Friday, December 13, 2002

Standards of quality

Philanthropic foundations and nonprofits are too polite. They hate to say no, they don't like to criticize others' work, and they try to operate all "under the big tent" more often than not. There are many reasons for this, and it has many effects. One effect is to make judging quality very difficult. The industry lacks performance ratings, metrics of quality, even commonly held operating standards for assessing operations . None of the existing players wants to put a stake in the ground and say " these are our criteria for quality, this is how we assess it, this is what currently qualifies and what doesn't, and we'll be back to assess again in 6 months or a year." Of course, just because foundations, grantmakers, and nonprofits won't speak the above sentence, doesn't mean they don't employ criteria and pass value judgements all the time.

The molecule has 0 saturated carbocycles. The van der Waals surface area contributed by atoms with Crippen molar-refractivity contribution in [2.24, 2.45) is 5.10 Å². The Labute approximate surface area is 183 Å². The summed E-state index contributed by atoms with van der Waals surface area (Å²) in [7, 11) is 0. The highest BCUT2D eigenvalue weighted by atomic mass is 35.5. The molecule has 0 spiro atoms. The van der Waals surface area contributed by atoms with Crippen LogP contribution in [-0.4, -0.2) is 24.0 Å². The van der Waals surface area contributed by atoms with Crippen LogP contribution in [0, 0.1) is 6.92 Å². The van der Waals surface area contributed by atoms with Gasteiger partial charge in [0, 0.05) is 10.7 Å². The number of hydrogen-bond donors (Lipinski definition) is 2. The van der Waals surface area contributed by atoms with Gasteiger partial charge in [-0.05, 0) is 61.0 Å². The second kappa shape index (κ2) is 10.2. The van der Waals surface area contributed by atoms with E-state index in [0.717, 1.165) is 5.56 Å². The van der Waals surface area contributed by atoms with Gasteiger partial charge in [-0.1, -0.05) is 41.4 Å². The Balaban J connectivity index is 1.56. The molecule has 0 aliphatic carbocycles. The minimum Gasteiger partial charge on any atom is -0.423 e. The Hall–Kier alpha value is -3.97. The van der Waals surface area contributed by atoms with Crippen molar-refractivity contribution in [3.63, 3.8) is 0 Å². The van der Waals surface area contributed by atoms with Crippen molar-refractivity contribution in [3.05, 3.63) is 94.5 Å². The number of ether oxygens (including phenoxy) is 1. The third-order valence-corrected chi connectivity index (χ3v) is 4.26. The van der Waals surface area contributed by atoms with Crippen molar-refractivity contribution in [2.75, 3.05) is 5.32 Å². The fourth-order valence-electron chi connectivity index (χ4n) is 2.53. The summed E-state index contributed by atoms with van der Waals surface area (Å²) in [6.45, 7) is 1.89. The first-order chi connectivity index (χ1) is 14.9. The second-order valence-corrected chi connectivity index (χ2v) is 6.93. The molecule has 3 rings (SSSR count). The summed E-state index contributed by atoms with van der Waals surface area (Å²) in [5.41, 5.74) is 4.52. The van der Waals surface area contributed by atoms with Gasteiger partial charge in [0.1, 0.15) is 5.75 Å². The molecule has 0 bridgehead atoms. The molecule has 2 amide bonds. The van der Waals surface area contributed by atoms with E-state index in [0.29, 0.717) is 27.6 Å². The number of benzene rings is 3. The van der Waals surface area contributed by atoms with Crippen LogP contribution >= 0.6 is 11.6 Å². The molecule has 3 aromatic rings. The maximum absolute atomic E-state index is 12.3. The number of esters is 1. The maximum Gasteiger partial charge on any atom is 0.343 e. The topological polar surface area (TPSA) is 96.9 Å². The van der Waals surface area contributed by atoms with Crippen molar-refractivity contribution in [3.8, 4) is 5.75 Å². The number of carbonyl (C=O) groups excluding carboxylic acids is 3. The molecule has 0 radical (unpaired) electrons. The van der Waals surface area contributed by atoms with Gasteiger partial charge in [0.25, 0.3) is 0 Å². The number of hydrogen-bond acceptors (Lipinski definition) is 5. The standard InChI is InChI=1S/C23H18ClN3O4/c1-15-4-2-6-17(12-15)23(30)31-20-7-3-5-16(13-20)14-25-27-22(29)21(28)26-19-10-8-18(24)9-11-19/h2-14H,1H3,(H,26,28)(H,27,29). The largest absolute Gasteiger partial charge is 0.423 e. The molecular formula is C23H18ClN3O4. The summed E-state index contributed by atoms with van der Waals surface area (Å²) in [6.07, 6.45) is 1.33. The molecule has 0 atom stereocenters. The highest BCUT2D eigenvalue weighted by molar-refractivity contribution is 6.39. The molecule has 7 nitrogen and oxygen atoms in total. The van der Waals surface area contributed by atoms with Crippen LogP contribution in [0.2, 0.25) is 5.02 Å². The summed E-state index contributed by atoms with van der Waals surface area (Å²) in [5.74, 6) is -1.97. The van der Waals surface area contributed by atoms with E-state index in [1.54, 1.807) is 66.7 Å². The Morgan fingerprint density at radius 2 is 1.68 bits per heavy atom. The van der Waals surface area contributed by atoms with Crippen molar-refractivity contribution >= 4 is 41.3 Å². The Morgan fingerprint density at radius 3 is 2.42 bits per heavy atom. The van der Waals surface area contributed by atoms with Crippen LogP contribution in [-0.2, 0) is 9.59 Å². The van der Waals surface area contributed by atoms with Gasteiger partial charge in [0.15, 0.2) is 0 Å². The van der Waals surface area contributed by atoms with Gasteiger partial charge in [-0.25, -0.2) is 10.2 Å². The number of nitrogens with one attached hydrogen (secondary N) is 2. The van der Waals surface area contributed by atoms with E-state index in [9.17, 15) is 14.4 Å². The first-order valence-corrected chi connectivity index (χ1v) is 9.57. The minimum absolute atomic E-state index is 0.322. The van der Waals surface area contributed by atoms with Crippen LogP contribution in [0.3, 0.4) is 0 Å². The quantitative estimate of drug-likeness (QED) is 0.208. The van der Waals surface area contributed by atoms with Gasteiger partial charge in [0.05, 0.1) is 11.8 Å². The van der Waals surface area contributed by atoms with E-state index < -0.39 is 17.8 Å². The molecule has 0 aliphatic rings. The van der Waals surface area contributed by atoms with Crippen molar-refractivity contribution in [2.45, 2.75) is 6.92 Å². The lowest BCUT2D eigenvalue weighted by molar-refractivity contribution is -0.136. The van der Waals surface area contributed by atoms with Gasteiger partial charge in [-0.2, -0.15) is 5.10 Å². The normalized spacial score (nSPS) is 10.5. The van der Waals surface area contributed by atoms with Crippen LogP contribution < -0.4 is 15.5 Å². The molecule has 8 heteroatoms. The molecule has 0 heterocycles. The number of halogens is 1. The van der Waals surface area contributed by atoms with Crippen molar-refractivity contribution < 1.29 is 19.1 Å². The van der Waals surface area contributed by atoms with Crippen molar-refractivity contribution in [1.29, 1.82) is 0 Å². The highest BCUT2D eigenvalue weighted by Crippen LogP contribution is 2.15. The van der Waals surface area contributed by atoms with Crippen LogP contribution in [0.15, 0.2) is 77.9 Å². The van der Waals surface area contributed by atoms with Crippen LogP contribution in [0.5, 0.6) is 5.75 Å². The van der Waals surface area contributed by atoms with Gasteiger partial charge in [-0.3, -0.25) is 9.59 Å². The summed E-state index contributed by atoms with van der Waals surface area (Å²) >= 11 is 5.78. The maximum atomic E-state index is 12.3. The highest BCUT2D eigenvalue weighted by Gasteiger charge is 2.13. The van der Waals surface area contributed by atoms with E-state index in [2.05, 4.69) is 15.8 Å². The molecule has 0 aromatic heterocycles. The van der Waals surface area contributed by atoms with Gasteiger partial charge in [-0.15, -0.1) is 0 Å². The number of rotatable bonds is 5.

By acting as if the creation of meaningful, public standards was a bad thing, the industry does itself a disservice. New entrants into philanthropy can't turn to independent ratings services, indices of performance, or credible media sources as standard bearers. Philanthropy lacks these industry supports partly because of its long-standing refusal to admit to the role of competition in the field. Ironically, the result of the resistance to independent standards and monitors may just be purely market-based decisions.

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